The View From Here: Thank Cape For Lesson



It would be easy to take the opportunity to dunk on Cape Elizabeth now that a few titled bigmouths have killed the city’s first affordable housing development in a generation.

But we really have to thank them.

If we’ve ever needed proof that the affordable housing crisis is a statewide problem that won’t be solved city-by-city, this is it. When the Legislature gets back to work next month, it is expected to pay particular attention to a report by a committee headed by State Senator Craig Hickman and Maine House President Ryan Fecteau – a report that identifies how local land use ordinances created regional housing. shortages and offers ideas on what the state can do about it.

As they strike up this conversation, what just happened in Cape should be Room A.

The project known as Dunham Court is said to have created 44 apartments. Most reportedly rented at below market rates, making them affordable for young workers and empty nesters whose incomes, depending on family size, are between $ 45,000 and $ 55,000 per year. Many senators and state officials come from cities that would have been delighted to receive such a proposal.

But the developers pulled out last week as after going through a grueling planning process with the city, in which they revised their proposal to take into account some of the criticisms, they faced a citizen-initiated referendum. which, even if they won, would cost too much. a lot of time and money.

You could say it’s just the loss of Cape Elizabeth. Long-time residents who would like their children to have the option of remaining in the community early in their careers, or those who would like to remain themselves after their children have grown up, will have fewer options.

But that’s not the problem of one city.

Housing prices are rising statewide, and it affects everything from daycares to nursing homes. Companies cannot hire the people they need and workers travel long distances because they cannot afford to live close to their workplace.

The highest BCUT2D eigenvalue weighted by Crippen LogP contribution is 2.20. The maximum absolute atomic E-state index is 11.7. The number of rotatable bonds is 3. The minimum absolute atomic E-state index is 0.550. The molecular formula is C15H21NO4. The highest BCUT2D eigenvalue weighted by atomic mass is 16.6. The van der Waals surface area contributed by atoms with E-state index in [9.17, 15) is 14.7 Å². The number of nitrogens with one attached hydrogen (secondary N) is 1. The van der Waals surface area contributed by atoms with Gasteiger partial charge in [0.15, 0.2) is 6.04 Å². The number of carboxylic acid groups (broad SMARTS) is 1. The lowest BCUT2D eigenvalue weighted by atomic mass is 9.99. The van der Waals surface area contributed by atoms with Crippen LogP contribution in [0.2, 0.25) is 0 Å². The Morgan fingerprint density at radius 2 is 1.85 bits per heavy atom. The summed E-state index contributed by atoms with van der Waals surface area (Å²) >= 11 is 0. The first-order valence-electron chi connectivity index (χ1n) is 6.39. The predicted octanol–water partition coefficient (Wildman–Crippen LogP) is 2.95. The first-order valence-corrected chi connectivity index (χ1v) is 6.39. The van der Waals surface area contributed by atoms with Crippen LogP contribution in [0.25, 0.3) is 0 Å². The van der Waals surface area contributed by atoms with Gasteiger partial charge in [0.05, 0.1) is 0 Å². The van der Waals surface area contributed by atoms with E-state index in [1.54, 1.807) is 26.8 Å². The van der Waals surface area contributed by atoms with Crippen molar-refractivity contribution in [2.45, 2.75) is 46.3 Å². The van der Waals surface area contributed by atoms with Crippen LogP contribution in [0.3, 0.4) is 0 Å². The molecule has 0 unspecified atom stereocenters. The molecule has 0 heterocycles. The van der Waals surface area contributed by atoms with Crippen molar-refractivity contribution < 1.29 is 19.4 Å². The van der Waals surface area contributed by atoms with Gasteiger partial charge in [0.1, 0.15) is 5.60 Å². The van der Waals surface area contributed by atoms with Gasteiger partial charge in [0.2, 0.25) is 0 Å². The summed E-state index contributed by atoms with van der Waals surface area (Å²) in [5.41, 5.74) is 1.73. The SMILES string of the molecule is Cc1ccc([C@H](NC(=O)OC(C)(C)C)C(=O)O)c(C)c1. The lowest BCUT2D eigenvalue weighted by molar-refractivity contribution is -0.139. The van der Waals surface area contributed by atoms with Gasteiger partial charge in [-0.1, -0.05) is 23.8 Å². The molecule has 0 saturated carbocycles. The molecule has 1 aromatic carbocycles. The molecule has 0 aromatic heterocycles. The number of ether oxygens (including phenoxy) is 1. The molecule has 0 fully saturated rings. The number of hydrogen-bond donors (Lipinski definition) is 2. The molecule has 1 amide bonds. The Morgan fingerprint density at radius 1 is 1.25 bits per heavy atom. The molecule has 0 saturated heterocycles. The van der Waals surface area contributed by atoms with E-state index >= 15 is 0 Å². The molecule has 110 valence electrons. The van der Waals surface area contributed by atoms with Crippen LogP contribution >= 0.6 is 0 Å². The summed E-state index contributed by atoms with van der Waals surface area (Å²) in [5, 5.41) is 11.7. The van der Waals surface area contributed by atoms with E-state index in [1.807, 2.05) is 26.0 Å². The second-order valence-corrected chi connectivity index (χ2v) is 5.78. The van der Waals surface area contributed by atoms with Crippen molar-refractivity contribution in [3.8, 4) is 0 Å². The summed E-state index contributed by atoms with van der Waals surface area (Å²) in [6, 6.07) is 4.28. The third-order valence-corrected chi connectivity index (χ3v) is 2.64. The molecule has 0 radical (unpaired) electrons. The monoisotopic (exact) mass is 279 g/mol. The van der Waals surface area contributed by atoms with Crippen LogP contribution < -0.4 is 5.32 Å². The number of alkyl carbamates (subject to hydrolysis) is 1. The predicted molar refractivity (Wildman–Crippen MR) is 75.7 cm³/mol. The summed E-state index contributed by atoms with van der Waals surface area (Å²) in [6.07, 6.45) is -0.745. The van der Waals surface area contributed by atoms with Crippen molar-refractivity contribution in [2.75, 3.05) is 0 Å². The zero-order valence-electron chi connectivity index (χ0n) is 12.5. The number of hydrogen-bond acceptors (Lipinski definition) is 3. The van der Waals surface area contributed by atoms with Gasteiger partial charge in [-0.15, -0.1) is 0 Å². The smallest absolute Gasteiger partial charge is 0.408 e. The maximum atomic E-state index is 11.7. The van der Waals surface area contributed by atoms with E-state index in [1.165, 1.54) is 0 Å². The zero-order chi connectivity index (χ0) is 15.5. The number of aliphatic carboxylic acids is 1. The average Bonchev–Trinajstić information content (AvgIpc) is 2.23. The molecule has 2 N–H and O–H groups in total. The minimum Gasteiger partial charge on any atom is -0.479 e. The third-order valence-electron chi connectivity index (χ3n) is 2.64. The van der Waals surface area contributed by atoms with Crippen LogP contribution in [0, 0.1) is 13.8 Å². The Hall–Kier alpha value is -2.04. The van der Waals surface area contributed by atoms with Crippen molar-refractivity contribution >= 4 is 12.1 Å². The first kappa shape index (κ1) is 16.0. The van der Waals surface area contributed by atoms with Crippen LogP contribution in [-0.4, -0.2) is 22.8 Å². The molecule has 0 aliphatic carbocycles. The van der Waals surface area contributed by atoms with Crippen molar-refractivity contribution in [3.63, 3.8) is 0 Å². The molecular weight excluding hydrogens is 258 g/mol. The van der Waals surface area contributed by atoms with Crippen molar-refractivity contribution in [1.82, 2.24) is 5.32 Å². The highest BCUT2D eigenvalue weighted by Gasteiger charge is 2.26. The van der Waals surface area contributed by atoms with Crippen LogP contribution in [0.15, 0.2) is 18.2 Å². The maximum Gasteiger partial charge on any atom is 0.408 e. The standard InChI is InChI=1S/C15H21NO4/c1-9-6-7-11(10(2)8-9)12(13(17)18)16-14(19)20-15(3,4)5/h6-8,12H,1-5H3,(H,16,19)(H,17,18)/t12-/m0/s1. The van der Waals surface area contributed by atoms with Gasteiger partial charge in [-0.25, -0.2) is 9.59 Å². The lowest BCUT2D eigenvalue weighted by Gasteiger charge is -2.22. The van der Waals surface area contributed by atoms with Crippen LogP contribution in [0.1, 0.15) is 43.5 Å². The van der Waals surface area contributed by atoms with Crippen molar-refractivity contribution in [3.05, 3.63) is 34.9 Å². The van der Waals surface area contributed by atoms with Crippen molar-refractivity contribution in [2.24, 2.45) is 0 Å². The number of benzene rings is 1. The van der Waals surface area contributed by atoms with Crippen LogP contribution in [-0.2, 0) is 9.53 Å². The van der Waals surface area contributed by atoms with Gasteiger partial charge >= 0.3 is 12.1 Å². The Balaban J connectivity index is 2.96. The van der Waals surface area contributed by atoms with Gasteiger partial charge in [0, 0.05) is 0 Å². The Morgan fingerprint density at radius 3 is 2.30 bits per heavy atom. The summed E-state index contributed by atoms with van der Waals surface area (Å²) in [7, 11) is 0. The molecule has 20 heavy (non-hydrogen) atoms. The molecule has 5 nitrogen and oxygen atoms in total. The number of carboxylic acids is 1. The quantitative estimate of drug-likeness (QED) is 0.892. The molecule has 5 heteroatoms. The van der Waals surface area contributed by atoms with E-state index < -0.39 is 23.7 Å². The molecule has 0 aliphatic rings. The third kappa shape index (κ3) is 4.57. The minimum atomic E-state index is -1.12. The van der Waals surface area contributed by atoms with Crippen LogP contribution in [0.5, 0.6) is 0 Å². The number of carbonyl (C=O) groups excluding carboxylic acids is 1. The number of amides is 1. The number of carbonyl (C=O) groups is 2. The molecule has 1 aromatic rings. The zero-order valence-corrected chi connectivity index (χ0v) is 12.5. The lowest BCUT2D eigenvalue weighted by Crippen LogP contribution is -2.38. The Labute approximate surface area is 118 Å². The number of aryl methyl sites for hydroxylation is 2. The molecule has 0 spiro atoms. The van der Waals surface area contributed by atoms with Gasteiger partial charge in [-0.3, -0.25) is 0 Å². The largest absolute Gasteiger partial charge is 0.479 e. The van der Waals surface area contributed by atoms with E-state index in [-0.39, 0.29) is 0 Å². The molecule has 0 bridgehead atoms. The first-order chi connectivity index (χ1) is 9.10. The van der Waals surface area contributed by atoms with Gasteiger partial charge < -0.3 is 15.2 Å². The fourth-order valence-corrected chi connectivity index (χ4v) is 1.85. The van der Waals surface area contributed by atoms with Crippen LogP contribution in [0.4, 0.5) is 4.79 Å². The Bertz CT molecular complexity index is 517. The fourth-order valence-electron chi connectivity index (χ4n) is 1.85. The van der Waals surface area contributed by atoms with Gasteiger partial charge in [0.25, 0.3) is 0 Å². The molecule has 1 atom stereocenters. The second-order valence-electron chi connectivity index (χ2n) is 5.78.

We have some of the oldest housing stock in the country, and much of it was built when families were bigger, jobs were more secure, and big manufacturing plants were running around the clock.

We don’t have enough of the right types of housing in the right places that are affordable given the kind of income people make here, and a moderate-sized project like Dunham Court would have eased the pressure in an area in desperate need of relief. .

Opponents of the project say they are not against affordable housing. They just didn’t like this project. Some say they don’t like the way the deal is structured, requiring zoning change and tax relief. Others oppose the loss of the open public space, or the design of the building, or how that would change the character of the city.

These are the kinds of things you are likely to hear about any development anywhere. Opponents don’t have to agree on why they don’t like the project, as long as they all say ‘no’. And they don’t need to be in the majority as long as they can delay the process long enough to make it unsustainable. The people who would benefit directly from it usually do not get a vote because they live elsewhere.

Most of the commission’s recommendations would have made no difference for a project like Dunham Court, but they address the issue of affordable housing supply through other means. Cities would still be responsible for drawing their own zoning maps, but the legislature could impose housing-friendly limits on what they can ban.

One proposal is to create the right for each owner to build a secondary housing unit – the planner talks about what are commonly referred to as “in-laws”. An owner could use the apartment to help out a family member or rent the space to help pay off their mortgage. An older couple might choose to live in the ADU and rent the house to a family.

Another proposal would be to allow multi-unit developments on areas that are zoned for single family homes. The commission recommends allowing up to four buildings on each zoned lot for single-family homes as long as the building meets local standards for things like lot size, setbacks, and sewers.

These are not quick fixes and they will not solve all aspects of the housing problem. But making new units available where they are needed would make a difference over time.

We cannot rely on local governments to care much about what is going on across the city. The state needs to step in and recognize that housing affordability is not just a local issue and start addressing it.


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